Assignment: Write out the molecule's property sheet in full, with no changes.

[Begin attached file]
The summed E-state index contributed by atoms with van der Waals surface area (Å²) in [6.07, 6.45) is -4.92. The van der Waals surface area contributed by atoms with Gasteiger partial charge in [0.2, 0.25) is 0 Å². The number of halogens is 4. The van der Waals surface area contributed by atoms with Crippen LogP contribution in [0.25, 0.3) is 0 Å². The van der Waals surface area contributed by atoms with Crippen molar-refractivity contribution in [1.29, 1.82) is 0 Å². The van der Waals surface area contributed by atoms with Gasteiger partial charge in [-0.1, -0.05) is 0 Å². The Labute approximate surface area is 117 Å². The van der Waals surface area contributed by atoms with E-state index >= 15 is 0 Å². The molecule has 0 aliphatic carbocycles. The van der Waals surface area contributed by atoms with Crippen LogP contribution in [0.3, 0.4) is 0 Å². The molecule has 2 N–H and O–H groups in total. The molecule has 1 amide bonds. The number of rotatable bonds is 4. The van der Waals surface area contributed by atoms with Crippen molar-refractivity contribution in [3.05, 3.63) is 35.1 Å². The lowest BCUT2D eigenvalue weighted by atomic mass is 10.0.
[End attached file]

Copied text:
The summed E-state index contributed by atoms with van der Waals surface area (Å²) in [6.07, 6.45) is -4.92. The van der Waals surface area contributed by atoms with Gasteiger partial charge in [0.2, 0.25) is 0 Å². The number of halogens is 4. The van der Waals surface area contributed by atoms with Crippen LogP contribution in [0.25, 0.3) is 0 Å². The van der Waals surface area contributed by atoms with Crippen molar-refractivity contribution in [1.29, 1.82) is 0 Å². The van der Waals surface area contributed by atoms with Gasteiger partial charge in [-0.1, -0.05) is 0 Å². The Labute approximate surface area is 117 Å². The van der Waals surface area contributed by atoms with E-state index >= 15 is 0 Å². The molecule has 0 aliphatic carbocycles. The van der Waals surface area contributed by atoms with Crippen LogP contribution in [0.3, 0.4) is 0 Å². The molecule has 2 N–H and O–H groups in total. The molecule has 1 amide bonds. The number of rotatable bonds is 4. The van der Waals surface area contributed by atoms with Crippen molar-refractivity contribution in [3.05, 3.63) is 35.1 Å². The lowest BCUT2D eigenvalue weighted by atomic mass is 10.0.